DeKalb County Schools releases annexation report

Posted by Dan Whisenhunt December 9, 2014
A slide from a DeKalb County Schools presentation about the potential impacts of annexation on the county''s schools.

A slide from a DeKalb County Schools presentation about the potential impacts of annexation on the county”s schools.

One of the questions raised by a proposal to annex three DeKalb County Schools into the city of Atlanta is what it would do to the students at the other schools that feed into it.

The proposal from Together In Atlanta would call for a referendum on annexing the neighborhoods around Briar Vista Elementary, Fernbank Elementary and Druid Hills High schools into Atlanta. They are three of seven schools in the Druid Hills High cluster. The proposal also encompasses Emory University and the Centers for Disease Control.

When the three schools move into Atlanta, they will also become part of the city’s public school system. The other four schools will stay in DeKalb County. What happens to students of the other four schools? Will they be allowed to attend school at Druid Hills High with the rest of the cluster? If not, what high school will they go to?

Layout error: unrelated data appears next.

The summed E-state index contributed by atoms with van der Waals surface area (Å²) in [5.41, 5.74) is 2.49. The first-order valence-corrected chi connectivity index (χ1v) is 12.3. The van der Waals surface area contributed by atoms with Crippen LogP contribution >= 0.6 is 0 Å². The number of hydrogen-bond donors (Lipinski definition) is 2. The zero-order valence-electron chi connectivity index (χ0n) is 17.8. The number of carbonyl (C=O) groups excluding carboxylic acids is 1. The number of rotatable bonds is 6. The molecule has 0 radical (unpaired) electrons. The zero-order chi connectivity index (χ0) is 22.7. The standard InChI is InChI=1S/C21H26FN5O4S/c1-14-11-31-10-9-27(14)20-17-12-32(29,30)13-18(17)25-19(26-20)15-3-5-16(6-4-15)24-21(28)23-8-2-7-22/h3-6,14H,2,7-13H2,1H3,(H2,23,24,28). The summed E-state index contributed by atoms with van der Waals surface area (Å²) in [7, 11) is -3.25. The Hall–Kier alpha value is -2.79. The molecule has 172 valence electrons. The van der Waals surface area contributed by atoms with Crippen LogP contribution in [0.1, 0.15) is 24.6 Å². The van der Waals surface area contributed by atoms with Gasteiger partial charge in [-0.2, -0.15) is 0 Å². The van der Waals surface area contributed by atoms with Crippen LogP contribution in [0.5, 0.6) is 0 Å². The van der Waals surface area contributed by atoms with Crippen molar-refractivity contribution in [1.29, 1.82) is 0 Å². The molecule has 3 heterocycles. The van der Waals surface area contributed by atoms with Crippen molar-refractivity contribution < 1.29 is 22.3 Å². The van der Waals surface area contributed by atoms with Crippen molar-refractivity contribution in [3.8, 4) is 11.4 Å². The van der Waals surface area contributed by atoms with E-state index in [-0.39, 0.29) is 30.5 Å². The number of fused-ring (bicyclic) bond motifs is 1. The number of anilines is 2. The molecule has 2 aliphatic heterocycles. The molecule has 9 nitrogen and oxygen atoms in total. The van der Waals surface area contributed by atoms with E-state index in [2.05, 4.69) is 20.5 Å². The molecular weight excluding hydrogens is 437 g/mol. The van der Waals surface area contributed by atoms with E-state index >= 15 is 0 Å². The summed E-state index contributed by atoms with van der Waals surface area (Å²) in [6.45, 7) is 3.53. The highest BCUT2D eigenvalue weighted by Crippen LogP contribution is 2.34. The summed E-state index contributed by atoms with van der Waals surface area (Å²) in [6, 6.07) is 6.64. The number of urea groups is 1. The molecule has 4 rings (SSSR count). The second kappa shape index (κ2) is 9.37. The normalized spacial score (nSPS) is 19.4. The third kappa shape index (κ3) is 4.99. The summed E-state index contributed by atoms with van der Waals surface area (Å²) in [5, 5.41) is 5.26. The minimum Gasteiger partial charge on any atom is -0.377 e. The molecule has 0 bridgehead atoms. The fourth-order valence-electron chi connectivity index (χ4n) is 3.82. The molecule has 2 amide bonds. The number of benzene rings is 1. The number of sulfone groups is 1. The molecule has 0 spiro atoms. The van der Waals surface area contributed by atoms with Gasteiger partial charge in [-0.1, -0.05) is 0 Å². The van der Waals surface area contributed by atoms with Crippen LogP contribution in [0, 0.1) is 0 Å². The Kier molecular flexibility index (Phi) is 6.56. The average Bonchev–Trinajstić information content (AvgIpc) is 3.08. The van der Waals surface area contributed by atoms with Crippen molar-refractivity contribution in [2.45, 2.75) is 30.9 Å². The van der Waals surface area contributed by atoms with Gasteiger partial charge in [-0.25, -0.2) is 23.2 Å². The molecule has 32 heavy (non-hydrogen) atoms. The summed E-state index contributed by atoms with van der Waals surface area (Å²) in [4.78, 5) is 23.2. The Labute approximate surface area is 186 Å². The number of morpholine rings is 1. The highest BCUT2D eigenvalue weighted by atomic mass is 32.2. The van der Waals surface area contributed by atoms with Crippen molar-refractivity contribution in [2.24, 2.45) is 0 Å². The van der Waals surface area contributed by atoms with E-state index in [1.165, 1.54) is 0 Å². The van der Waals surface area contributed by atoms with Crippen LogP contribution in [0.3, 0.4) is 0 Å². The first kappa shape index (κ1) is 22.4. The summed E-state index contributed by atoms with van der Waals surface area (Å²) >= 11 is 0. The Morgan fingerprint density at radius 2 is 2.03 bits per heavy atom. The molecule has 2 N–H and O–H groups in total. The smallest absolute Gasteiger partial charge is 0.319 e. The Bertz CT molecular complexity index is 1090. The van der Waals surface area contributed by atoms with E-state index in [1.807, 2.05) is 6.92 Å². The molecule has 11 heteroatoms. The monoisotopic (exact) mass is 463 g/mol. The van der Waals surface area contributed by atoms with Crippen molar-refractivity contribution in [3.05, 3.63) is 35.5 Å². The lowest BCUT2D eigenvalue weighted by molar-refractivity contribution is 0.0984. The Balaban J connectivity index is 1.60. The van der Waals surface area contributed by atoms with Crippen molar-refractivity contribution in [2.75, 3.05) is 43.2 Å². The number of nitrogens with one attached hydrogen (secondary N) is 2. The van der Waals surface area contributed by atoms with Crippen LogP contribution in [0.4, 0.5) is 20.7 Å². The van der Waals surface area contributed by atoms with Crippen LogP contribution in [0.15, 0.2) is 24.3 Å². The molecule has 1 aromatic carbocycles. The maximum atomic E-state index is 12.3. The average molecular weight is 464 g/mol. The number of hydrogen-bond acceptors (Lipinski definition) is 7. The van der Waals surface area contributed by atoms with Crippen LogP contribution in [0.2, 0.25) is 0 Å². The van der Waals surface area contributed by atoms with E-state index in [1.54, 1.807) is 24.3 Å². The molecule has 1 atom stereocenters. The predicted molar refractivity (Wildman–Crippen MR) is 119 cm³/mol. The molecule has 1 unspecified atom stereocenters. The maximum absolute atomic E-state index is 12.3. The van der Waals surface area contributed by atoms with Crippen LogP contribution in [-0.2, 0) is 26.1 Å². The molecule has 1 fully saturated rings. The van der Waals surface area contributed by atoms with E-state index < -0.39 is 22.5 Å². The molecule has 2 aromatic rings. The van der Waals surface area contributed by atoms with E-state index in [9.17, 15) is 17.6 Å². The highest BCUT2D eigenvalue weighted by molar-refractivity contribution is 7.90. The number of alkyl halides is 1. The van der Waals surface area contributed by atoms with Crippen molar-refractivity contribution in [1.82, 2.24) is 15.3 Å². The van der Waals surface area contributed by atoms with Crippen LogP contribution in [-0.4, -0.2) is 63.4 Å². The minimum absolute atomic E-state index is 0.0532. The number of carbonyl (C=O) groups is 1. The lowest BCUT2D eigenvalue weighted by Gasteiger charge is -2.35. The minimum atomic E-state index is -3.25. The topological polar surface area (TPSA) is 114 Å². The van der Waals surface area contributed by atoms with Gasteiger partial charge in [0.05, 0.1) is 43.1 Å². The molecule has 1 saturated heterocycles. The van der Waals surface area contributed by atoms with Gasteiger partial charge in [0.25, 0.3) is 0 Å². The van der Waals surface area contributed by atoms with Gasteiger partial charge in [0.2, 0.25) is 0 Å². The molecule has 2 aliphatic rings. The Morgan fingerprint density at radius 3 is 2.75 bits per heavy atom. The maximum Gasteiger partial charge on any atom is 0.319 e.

A report released by DeKalb County Schools doesn’t shed light on that subject, but it does offer the system’s estimation of the number of students “disenfranchised” by the Together in Atlanta Proposal. Together in Atlanta formed after the DeKalb County Board of Education declined to consider a proposal for creating a Druid Hills Charter Cluster.

Among the highlights of the DeKalb County Schools report:

– It says, “The proposed Druid Hills annexation plan would result in the disenfranchisement and displacement of 2,922 students and district-wide loss of instructional opportunities, athletic programs, instructional staff, and funding potential.”

– The report says 1,626 students across 37 schools will no longer have access to “school choice options,” options that include attending Druid Hills High.

– Druid Hills High School would bring nearly 1,400 additional students into the Atlanta School System. Fernbank Elementary would add more than 600 students, and Briar Vista will add more than 450.

– DeKalb County would lose the ability to sell some of its property. The report says, “Together In Atlanta (TIA) claims that annexation would give APS the power to take title to the old Briarcliff HS which would result in the loss of a DCSD long-term fixed asset with received offers in excess of $50 million.”